National Bureau of Statistics in a statement recently said “In June, the Consumer Price Index (CPI) which measures inflation continued to record relatively strong increases for the fifth consecutive month. The Headline index increased by 16.5 per cent (year-on-year), 0.9 per cent higher from rates recorded in May (15.6%). While most COICOP divisions which contribute to the Headline index increased at a faster pace, the increase was however weighed upon by a slower increase in three divisions; Recreation & Culture, Restaurant & Hotels, and Miscellaneous Goods & Services “Year on year, energy prices, imported items and related products continue to be persistent drivers of the Core sub-index. The Core index increased by 16.2% in June, up by approximately 1.2% points from rates recorded in May (15.1%). During the month, the highest increases were seen in the electricity, liquid fuel (kerosene), furniture and furnishings, passenger transport by road, and fuels and lubricants for personal transport equipment. “While imported foods continue to increase at a faster pace, the Food sub index on the aggregate increased, albeit at a slower pace in June relative to May. The index increased by 15.3 per cent (year on year) in June up by 0.4 per cent from rates recorded in May. The index was weighted upon by a slower increase in the vegetables and “sugar, jam, honey, chocolate and confectionery” groups. Nigerians must produce what the nation feeds on. Nigeria cannot continue to import rice, beans, petrol and what not. Imagine if there is a Dangote in agriculture, another in auto manufacturing, another in petrol sector replicating the cement miracle, this economy will certainly grow faster and less dependent on import.

The argument that the business environment is harsh is begging the question. If Dangote can succeed in the Nigerian environment, others with the same mind- set can succeed. It is very obvious that devaluation can not benefit an import dependent country. Nigeria produces and exports oil. Nigeria does not determine the price of oil nor the volume it produces.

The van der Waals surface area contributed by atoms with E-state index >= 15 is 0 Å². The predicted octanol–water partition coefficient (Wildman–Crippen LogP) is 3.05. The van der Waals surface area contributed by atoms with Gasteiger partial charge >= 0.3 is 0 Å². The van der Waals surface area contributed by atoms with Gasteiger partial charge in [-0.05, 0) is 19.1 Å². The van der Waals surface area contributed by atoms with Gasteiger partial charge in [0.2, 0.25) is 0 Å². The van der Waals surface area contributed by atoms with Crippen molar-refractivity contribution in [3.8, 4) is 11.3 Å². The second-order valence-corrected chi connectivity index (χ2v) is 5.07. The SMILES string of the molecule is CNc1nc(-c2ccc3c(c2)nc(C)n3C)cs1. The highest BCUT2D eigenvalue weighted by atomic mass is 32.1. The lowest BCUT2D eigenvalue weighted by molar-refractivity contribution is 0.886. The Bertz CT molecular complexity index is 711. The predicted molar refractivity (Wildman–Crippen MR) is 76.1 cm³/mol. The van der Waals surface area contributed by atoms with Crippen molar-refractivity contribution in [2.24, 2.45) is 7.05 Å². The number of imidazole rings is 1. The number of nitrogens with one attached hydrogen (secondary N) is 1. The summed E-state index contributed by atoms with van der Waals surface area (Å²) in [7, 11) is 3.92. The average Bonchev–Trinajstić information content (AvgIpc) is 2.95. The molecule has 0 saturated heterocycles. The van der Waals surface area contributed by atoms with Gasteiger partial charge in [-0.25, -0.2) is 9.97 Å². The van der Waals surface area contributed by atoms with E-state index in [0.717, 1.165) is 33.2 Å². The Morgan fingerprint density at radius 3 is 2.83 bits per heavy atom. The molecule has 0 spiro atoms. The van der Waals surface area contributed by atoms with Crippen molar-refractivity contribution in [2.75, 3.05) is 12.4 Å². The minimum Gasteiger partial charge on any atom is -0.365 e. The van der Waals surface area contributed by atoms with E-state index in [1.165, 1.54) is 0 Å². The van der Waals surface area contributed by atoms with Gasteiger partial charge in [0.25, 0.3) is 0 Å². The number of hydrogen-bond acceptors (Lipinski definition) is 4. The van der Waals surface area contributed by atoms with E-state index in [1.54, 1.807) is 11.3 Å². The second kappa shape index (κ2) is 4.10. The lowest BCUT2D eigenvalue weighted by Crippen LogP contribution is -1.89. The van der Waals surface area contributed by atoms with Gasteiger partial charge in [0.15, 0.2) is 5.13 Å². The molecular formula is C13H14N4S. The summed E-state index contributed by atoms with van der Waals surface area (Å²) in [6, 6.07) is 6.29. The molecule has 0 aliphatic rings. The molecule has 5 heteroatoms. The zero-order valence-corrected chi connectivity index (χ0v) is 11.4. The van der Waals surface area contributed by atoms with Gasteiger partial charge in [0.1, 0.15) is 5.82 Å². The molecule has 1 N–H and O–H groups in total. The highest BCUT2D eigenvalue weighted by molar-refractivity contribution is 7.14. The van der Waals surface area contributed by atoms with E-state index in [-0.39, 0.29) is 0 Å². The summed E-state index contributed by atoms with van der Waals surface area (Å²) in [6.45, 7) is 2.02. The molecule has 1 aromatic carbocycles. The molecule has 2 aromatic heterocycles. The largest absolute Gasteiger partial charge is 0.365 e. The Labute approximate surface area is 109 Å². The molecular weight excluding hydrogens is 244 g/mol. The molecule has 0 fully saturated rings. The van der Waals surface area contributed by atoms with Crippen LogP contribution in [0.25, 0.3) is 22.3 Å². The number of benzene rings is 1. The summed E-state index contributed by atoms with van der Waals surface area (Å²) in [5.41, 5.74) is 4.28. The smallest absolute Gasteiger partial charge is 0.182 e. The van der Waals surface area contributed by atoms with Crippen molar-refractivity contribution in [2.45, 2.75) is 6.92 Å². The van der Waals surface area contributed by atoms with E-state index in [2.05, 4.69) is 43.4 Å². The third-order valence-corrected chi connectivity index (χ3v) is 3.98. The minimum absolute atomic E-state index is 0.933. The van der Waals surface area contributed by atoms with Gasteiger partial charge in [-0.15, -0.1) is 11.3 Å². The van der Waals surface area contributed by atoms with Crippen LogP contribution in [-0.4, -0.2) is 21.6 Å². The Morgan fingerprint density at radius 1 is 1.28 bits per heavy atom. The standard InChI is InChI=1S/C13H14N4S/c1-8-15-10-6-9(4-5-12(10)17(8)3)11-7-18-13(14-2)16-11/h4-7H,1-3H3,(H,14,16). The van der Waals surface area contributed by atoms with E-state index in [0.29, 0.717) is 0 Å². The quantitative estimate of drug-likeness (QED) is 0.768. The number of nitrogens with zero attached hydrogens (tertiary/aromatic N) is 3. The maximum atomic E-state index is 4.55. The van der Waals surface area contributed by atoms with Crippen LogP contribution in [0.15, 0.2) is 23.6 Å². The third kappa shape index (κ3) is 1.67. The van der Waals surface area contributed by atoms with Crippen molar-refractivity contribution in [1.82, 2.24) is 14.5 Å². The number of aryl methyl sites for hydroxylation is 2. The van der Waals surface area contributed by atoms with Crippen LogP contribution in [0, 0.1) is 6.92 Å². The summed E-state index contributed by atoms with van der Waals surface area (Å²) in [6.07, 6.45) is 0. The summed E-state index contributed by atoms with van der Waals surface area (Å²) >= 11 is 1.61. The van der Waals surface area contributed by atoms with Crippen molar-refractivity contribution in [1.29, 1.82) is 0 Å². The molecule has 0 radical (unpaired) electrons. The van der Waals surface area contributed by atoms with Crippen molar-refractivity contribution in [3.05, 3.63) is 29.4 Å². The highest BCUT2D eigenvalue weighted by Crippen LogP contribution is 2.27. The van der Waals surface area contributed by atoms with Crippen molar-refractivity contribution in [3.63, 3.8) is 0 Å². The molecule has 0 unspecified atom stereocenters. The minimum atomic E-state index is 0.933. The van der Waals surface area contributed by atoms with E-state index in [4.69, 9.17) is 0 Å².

The second issue in the country today that should be addressed is the question of sanctity of contract. Foreign investors are not responding to Nigeria economic overtune because they are not sure that Nigeria government will keep its promised. Many are not convinced of the sincerity of those in power. There are too many conflicting signals coming from the principal officers of the current government.

It is a matter of concern that after the CBN introduced the floating exchange rate, the President in the open said he does not see the benefit of the policy to Nigerians. Such statement in the eyes of foreign investors connotes lack of policy cohesion and does not give hope for consistency. The question is if this administration believes strongly in looking inward, it should come up with policies and strategies to implement its diversification policy.

As it is this government is on an economic roller coaster that is leading no where. As of today the purchasing power of the citizenry is very low. Liquidity in the hands of individuals is paltry with several months of unpaid salaries in both public and private sectors. It is the ability of the citizenry to buy goods and services that gives signals to producers to produce more. It is the stimulation of production that generates employment, leads to industries expanding their facilities to cope with rising demand.

This process when triggered brings about moderation in the prices of goods and services. In the warehouses of the few manufacturing companies are inventories of finished goods they are not able to sell. From the annual reports of existing companies, a good number are declaring loses and can not invest in new projects. Nigeria is at the moment suffering from lack of economic growth and at the same time high level inflation. The economy is in what is known as stagflation. It is unfortunate that instead of releasing money into the economy the government is locking up funds that should have been used to foster production in the CBN vault in the name of fighting corruption.

It has also failed to release the money it promised it will release into the economy as soon as the budget is passed. Timely release of funds enables any economy to move to the next level. A breakdown of the total expenditure of government in the first three months of 2016 showed that the recurrent component accounted for 72.8 per cent, while capital and statutory transfers accounted for 18.0 and 9.2 per cent, respectively.

A further breakdown of the recurrent expenditure showed that the non-debt component accounted for 72.7 per cent, while debt service payments accounted for the balance of 27.3per cent. Thus, the fiscal operations of the Federal Government resulted in an estimated deficit of N725.18 billion, which indicated an increase of 178.6 per cent above the 2015 provisional quarterly budget deficit of N260.25billion”.

There is no way the Nigeria economy can grow fast with this kind of government expenditure pattern. Enough attention needs to be paid to the development of infrastructure in the country if Nigeria intends to attract the right type of foreign investment. Nigerians and Nigerians are the problem of the nation. We must wake up from our sleep; roll up our sleeves and work, work and work to bail out our country Nigeria.